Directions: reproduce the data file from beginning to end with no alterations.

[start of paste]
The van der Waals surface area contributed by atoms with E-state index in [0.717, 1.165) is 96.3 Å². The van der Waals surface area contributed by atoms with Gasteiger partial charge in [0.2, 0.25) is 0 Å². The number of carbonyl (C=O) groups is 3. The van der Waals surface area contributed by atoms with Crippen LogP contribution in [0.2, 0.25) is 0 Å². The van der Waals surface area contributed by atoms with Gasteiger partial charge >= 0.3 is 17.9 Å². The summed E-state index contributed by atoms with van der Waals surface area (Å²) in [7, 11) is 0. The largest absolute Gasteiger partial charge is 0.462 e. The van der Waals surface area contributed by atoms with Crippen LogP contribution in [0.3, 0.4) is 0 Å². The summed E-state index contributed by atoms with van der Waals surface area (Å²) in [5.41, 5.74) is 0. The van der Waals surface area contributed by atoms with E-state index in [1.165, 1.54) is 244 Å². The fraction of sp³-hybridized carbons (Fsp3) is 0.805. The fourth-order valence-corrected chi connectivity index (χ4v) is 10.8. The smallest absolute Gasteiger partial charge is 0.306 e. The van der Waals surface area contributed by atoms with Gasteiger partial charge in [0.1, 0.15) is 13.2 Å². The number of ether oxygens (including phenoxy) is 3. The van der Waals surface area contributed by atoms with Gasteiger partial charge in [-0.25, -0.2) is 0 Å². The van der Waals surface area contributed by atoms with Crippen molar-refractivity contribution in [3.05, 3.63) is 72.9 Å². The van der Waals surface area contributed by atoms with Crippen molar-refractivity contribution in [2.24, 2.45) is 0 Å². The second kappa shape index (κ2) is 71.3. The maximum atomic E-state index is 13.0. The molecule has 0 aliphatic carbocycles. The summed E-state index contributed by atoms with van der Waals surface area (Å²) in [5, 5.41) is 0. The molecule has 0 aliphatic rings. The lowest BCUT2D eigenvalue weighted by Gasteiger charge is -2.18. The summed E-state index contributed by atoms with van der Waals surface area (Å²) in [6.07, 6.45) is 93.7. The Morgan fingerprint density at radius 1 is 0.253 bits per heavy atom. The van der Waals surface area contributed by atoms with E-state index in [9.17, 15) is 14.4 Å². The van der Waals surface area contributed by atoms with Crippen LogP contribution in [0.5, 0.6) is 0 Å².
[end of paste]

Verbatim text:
The van der Waals surface area contributed by atoms with E-state index in [0.717, 1.165) is 96.3 Å². The van der Waals surface area contributed by atoms with Gasteiger partial charge in [0.2, 0.25) is 0 Å². The number of carbonyl (C=O) groups is 3. The van der Waals surface area contributed by atoms with Crippen LogP contribution in [0.2, 0.25) is 0 Å². The van der Waals surface area contributed by atoms with Gasteiger partial charge >= 0.3 is 17.9 Å². The summed E-state index contributed by atoms with van der Waals surface area (Å²) in [7, 11) is 0. The largest absolute Gasteiger partial charge is 0.462 e. The van der Waals surface area contributed by atoms with Crippen LogP contribution in [0.3, 0.4) is 0 Å². The summed E-state index contributed by atoms with van der Waals surface area (Å²) in [5.41, 5.74) is 0. The van der Waals surface area contributed by atoms with E-state index in [1.165, 1.54) is 244 Å². The fraction of sp³-hybridized carbons (Fsp3) is 0.805. The fourth-order valence-corrected chi connectivity index (χ4v) is 10.8. The smallest absolute Gasteiger partial charge is 0.306 e. The van der Waals surface area contributed by atoms with Gasteiger partial charge in [0.1, 0.15) is 13.2 Å². The number of ether oxygens (including phenoxy) is 3. The van der Waals surface area contributed by atoms with Gasteiger partial charge in [-0.25, -0.2) is 0 Å². The van der Waals surface area contributed by atoms with Crippen molar-refractivity contribution in [3.05, 3.63) is 72.9 Å². The van der Waals surface area contributed by atoms with Crippen molar-refractivity contribution in [2.24, 2.45) is 0 Å². The second kappa shape index (κ2) is 71.3. The maximum atomic E-state index is 13.0. The molecule has 0 aliphatic carbocycles. The summed E-state index contributed by atoms with van der Waals surface area (Å²) in [5, 5.41) is 0. The molecule has 0 aliphatic rings. The lowest BCUT2D eigenvalue weighted by Gasteiger charge is -2.18. The summed E-state index contributed by atoms with van der Waals surface area (Å²) in [6.07, 6.45) is 93.7. The Morgan fingerprint density at radius 1 is 0.253 bits per heavy atom. The van der Waals surface area contributed by atoms with E-state index in [9.17, 15) is 14.4 Å². The van der Waals surface area contributed by atoms with Crippen LogP contribution in [0.5, 0.6) is 0 Å².